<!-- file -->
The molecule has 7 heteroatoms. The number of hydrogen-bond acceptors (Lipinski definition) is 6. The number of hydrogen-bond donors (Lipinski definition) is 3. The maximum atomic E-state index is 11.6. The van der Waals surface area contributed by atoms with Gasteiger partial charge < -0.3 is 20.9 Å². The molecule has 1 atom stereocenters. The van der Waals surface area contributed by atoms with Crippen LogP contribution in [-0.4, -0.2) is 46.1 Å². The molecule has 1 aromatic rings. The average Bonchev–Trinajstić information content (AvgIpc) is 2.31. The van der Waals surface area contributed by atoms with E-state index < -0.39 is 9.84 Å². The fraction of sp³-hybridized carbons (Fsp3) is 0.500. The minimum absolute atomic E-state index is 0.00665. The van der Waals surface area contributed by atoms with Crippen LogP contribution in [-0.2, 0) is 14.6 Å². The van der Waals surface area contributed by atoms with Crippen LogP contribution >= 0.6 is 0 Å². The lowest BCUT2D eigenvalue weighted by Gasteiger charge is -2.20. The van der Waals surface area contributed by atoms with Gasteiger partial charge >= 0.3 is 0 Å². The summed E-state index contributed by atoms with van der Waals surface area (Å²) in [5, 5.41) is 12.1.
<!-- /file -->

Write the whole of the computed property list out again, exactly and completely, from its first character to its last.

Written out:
The molecule has 7 heteroatoms. The number of hydrogen-bond acceptors (Lipinski definition) is 6. The number of hydrogen-bond donors (Lipinski definition) is 3. The maximum atomic E-state index is 11.6. The van der Waals surface area contributed by atoms with Gasteiger partial charge < -0.3 is 20.9 Å². The molecule has 1 atom stereocenters. The van der Waals surface area contributed by atoms with Crippen LogP contribution in [-0.4, -0.2) is 46.1 Å². The molecule has 1 aromatic rings. The average Bonchev–Trinajstić information content (AvgIpc) is 2.31. The van der Waals surface area contributed by atoms with E-state index < -0.39 is 9.84 Å². The fraction of sp³-hybridized carbons (Fsp3) is 0.500. The minimum absolute atomic E-state index is 0.00665. The van der Waals surface area contributed by atoms with Crippen LogP contribution in [-0.2, 0) is 14.6 Å². The van der Waals surface area contributed by atoms with Crippen LogP contribution >= 0.6 is 0 Å². The lowest BCUT2D eigenvalue weighted by Gasteiger charge is -2.20. The van der Waals surface area contributed by atoms with Gasteiger partial charge >= 0.3 is 0 Å². The summed E-state index contributed by atoms with van der Waals surface area (Å²) in [5, 5.41) is 12.1.